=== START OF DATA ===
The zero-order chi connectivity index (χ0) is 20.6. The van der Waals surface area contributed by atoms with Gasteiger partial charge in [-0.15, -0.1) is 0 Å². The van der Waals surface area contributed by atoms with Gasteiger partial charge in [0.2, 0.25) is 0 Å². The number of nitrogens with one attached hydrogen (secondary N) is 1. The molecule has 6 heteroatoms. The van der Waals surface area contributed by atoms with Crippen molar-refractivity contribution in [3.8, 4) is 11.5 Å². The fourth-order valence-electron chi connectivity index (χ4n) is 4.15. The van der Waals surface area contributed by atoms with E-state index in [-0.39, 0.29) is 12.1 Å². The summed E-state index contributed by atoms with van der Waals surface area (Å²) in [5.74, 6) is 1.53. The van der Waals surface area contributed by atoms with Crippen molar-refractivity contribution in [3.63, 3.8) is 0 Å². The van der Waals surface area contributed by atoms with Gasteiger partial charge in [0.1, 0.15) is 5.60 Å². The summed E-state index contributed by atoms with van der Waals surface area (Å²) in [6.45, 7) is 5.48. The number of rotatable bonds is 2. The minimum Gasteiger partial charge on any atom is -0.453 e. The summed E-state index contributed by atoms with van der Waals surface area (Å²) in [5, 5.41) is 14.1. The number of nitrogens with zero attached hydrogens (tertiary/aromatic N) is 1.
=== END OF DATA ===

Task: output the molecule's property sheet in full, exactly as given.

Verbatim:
The zero-order chi connectivity index (χ0) is 20.6. The van der Waals surface area contributed by atoms with Gasteiger partial charge in [-0.15, -0.1) is 0 Å². The van der Waals surface area contributed by atoms with Gasteiger partial charge in [0.2, 0.25) is 0 Å². The number of nitrogens with one attached hydrogen (secondary N) is 1. The molecule has 6 heteroatoms. The van der Waals surface area contributed by atoms with Crippen molar-refractivity contribution in [3.8, 4) is 11.5 Å². The fourth-order valence-electron chi connectivity index (χ4n) is 4.15. The van der Waals surface area contributed by atoms with E-state index in [-0.39, 0.29) is 12.1 Å². The summed E-state index contributed by atoms with van der Waals surface area (Å²) in [5.74, 6) is 1.53. The van der Waals surface area contributed by atoms with Crippen molar-refractivity contribution in [3.63, 3.8) is 0 Å². The van der Waals surface area contributed by atoms with Gasteiger partial charge in [0.1, 0.15) is 5.60 Å². The summed E-state index contributed by atoms with van der Waals surface area (Å²) in [6.45, 7) is 5.48. The number of rotatable bonds is 2. The minimum Gasteiger partial charge on any atom is -0.453 e. The summed E-state index contributed by atoms with van der Waals surface area (Å²) in [5, 5.41) is 14.1. The number of nitrogens with zero attached hydrogens (tertiary/aromatic N) is 1.